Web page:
September 2012

As a full time paid solo pastor I have to say how important this book is. Not primarily because I’m keen on their ideas, though I am. More to the point, I have a vested interest in a mono-voiced system! All my training and skills, my passion for preaching, my desires to not ruffle feathers all point me toward mono-voiced church. For nearly ½ my life I’ve gotten my identity from this system, feeding on the competence I’ve gained and your treatment of me as a mono-voiced expert. Do I really want to give that up? Indeed, their book requires not just a new skill set for pastors, but a new humility, transparency, and spirituality as well. More than anything though, it demands I believe in and trust my people as much as these authors do.

iCare “First we were loved, now we love.” 1 John 4:19

I’ll admit I was a little anxious about our worship on Sunday. Not about our theme. I love the iCare theme our Worship and Community Life Teams have jointly crafted for us. And not about my Sermon, which, having read 7 books for this series and having over a dozen conversations with members about, fell into place very naturally and with much enthusiasm.

So what was I anxious about? I was anxious about you, and your role in worship. After months of talking in council, at Worship team meetings, Discipleship team meetings, at Community Life team meetings, and staff meetings we were ready to try something new! It was time to live into our stated value of Community and nurture one another face to face. And embrace our value of Discipleship and take responsibility for our own faith rather than what one person says. And embrace a more biblical vision of worship that is multi-voiced, rather than mono-voiced. So we formed small groups of 4 people in worship to dialogue with each other about God Ha! This has never been done! Of course I should be nervous! And perhaps you were too.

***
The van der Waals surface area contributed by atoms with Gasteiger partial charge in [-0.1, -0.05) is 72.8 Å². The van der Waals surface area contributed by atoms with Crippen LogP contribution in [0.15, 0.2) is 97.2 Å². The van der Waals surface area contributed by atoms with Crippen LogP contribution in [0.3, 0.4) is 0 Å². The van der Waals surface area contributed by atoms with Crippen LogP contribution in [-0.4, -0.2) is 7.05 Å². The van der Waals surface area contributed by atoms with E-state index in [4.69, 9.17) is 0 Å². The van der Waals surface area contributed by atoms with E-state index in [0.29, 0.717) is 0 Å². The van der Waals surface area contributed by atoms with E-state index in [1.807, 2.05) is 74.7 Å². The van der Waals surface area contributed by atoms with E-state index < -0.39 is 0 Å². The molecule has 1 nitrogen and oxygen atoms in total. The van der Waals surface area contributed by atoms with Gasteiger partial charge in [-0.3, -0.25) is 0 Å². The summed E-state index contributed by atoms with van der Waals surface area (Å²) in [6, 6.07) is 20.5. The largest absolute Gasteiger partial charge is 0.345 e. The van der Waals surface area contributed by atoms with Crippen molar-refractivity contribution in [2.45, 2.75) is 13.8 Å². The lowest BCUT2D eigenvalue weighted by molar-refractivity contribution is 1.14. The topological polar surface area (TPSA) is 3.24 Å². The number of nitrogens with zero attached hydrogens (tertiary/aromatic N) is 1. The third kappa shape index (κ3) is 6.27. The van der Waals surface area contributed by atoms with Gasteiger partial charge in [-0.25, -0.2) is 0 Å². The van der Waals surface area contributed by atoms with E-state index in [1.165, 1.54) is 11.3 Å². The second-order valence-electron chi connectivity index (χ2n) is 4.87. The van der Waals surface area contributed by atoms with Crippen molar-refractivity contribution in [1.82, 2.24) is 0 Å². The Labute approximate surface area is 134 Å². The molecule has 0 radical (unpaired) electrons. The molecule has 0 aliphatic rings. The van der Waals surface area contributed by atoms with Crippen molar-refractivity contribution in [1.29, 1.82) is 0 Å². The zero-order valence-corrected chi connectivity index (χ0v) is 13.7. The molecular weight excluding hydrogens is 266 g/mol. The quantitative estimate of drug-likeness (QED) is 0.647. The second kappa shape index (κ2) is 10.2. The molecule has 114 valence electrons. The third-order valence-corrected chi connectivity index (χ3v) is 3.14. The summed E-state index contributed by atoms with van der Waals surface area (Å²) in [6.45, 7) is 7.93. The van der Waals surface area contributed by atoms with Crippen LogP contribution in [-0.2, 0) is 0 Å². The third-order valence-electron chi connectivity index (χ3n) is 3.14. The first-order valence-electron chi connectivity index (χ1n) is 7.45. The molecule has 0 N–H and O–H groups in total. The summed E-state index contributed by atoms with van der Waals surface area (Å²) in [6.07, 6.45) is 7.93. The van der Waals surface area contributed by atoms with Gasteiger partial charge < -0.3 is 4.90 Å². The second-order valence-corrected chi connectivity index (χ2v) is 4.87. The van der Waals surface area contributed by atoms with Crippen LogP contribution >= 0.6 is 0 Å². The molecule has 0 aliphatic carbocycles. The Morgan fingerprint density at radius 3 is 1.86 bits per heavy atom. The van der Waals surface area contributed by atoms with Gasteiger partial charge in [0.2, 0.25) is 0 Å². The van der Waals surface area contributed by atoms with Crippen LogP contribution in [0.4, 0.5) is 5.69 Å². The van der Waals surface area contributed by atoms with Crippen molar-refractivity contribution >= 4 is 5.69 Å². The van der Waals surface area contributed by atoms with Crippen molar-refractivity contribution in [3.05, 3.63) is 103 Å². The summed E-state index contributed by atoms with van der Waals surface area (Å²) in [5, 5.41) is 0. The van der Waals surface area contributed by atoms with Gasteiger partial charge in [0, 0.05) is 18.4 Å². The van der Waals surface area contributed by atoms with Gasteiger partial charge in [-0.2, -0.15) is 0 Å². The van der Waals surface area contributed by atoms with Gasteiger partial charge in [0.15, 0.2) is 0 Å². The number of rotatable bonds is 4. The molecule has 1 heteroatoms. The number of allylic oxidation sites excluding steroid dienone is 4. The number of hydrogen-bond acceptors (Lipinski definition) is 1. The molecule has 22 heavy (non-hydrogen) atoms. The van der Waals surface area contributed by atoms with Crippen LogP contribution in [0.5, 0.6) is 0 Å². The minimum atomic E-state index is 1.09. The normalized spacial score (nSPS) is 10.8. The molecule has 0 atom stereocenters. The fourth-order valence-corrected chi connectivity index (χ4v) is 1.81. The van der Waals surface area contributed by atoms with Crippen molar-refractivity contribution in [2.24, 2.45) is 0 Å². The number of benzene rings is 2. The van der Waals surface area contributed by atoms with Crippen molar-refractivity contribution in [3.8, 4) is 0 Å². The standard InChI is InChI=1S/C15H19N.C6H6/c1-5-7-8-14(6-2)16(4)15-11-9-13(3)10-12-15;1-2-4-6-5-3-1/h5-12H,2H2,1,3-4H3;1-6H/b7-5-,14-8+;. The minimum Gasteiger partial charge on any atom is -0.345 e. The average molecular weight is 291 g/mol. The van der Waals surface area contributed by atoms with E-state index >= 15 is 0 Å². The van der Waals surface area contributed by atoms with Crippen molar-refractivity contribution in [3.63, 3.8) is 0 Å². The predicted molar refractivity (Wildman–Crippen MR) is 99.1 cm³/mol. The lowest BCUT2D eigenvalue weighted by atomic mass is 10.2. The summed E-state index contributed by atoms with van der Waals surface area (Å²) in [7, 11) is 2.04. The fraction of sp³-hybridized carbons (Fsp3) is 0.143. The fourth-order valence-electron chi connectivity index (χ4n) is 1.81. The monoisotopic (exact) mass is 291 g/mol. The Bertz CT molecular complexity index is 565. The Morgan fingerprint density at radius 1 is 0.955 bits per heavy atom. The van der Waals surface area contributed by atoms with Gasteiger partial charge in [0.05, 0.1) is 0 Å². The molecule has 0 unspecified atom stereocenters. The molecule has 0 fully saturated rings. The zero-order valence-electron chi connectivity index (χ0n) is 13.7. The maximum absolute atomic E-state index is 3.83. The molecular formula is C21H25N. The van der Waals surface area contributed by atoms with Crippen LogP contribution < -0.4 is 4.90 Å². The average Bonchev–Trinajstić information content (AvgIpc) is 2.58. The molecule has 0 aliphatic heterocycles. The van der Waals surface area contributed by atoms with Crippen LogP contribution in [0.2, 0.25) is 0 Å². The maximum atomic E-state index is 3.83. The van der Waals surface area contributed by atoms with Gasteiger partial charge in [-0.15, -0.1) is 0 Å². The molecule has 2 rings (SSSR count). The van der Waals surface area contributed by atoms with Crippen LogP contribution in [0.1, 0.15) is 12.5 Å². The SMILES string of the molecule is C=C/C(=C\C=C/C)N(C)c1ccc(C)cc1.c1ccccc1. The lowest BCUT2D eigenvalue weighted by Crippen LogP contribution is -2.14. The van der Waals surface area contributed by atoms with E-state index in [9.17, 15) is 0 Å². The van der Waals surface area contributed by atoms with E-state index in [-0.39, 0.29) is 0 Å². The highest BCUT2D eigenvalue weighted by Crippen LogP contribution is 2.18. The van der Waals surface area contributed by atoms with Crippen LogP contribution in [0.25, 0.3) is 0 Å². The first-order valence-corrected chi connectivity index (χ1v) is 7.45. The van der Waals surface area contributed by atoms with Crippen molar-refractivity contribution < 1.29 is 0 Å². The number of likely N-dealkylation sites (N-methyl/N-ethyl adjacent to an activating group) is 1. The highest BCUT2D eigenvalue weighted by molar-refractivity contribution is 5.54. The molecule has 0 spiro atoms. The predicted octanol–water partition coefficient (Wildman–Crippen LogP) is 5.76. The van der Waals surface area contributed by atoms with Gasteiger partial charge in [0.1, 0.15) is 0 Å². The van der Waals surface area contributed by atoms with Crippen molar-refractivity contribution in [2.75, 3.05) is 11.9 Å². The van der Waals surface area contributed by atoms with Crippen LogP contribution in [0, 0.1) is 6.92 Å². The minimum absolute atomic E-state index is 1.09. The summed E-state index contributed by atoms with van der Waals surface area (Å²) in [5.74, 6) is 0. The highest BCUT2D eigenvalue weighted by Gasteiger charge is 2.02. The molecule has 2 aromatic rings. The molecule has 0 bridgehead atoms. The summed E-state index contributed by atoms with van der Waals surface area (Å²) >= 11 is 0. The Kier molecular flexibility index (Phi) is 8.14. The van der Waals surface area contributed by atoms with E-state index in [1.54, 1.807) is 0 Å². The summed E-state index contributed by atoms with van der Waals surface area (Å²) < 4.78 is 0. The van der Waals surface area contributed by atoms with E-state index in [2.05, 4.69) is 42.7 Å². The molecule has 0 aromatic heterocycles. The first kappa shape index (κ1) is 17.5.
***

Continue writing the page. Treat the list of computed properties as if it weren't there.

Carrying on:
But check out this amazing list of images of our caring God that came out of our time, a list so much more rich and filled with wisdom than any list I could have EVER come up with on my own. Here’s just a sampling:

Mothering Spirit, He sings with me in all situations, Loving Father, Protector, Guide, Leader, conscience, God as my biggest fan and comforter, A wide shade tree, A large tree giving shade and providing food, A safe house.

How rich is that! Our teachers and experts in learning will tell you that it is a very different thing to “learn” by having someone tell you what to think than it is to “learn” by owning your own thoughts. In other words, you – the collective you of the 50 folks in our sanctuary – are smarter and more equipped to draw you closer to God than I am. That’s how we’re wired: we’re wired to learn in and with community.

So why oh why should we be anxious about a better plan that can empower you to connect more deeply with God than anything one person could conjure on their own? Perhaps we don’t need to be anxious. Let’s dig deeper.

Here’s two more lists for you, and I want you to choose which list you feel better about.

List A).            Passive, utterly dependent, no initiative, disempowered, non-participatory, declining, safe, familiar, what we’ve always done, passive consumers, Christendom church, dependency rather than maturity, individualism over mutuality, silence of everyone but the pastor, God able to speak through one, monologue.

List B).            Empowered, dignity, respect, gifted, responsibility, liberating, dynamic, energizing, healthy, active participation, engaged disciples, entire community is gifted, God able to speak through all,  Biblical, participation rather than performance, dialogue.